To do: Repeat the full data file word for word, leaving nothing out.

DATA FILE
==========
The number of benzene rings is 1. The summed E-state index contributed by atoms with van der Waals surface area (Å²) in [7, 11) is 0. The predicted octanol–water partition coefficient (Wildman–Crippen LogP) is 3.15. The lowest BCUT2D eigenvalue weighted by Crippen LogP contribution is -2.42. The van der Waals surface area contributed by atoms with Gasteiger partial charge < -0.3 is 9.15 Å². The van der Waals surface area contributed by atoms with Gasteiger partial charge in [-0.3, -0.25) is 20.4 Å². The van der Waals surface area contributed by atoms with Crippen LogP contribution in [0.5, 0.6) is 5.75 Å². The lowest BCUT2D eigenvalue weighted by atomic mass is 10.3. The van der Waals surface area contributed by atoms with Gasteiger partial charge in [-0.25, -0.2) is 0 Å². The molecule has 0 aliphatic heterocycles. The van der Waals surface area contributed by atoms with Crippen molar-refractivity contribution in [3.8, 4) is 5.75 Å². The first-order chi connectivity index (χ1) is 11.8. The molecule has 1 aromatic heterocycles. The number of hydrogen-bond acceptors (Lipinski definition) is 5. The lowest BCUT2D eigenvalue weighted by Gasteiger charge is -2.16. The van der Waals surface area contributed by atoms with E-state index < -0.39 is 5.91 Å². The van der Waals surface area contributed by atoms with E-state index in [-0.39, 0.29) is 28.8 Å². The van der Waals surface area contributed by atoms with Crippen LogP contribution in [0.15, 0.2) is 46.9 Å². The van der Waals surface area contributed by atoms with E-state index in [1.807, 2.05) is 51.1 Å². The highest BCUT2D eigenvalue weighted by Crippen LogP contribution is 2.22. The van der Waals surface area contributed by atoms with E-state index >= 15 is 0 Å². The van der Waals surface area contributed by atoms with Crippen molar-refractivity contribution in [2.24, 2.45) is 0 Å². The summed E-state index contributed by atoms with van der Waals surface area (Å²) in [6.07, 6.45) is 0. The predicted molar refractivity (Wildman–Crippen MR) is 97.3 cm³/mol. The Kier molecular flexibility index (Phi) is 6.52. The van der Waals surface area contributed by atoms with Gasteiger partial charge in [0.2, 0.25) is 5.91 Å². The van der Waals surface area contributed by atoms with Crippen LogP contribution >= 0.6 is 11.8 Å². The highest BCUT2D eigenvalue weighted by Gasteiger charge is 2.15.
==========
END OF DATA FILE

The number of benzene rings is 1. The summed E-state index contributed by atoms with van der Waals surface area (Å²) in [7, 11) is 0. The predicted octanol–water partition coefficient (Wildman–Crippen LogP) is 3.15. The lowest BCUT2D eigenvalue weighted by Crippen LogP contribution is -2.42. The van der Waals surface area contributed by atoms with Gasteiger partial charge < -0.3 is 9.15 Å². The van der Waals surface area contributed by atoms with Gasteiger partial charge in [-0.3, -0.25) is 20.4 Å². The van der Waals surface area contributed by atoms with Crippen LogP contribution in [0.5, 0.6) is 5.75 Å². The lowest BCUT2D eigenvalue weighted by atomic mass is 10.3. The van der Waals surface area contributed by atoms with Gasteiger partial charge in [-0.25, -0.2) is 0 Å². The molecule has 0 aliphatic heterocycles. The van der Waals surface area contributed by atoms with Crippen molar-refractivity contribution in [3.8, 4) is 5.75 Å². The first-order chi connectivity index (χ1) is 11.8. The molecule has 1 aromatic heterocycles. The number of hydrogen-bond acceptors (Lipinski definition) is 5. The lowest BCUT2D eigenvalue weighted by Gasteiger charge is -2.16. The van der Waals surface area contributed by atoms with E-state index < -0.39 is 5.91 Å². The van der Waals surface area contributed by atoms with E-state index in [-0.39, 0.29) is 28.8 Å². The van der Waals surface area contributed by atoms with Crippen LogP contribution in [0.15, 0.2) is 46.9 Å². The van der Waals surface area contributed by atoms with E-state index in [1.807, 2.05) is 51.1 Å². The highest BCUT2D eigenvalue weighted by Crippen LogP contribution is 2.22. The van der Waals surface area contributed by atoms with E-state index >= 15 is 0 Å². The van der Waals surface area contributed by atoms with Crippen molar-refractivity contribution in [2.24, 2.45) is 0 Å². The summed E-state index contributed by atoms with van der Waals surface area (Å²) in [6.07, 6.45) is 0. The predicted molar refractivity (Wildman–Crippen MR) is 97.3 cm³/mol. The Kier molecular flexibility index (Phi) is 6.52. The van der Waals surface area contributed by atoms with Gasteiger partial charge in [0.2, 0.25) is 5.91 Å². The van der Waals surface area contributed by atoms with Crippen LogP contribution >= 0.6 is 11.8 Å². The highest BCUT2D eigenvalue weighted by Gasteiger charge is 2.15.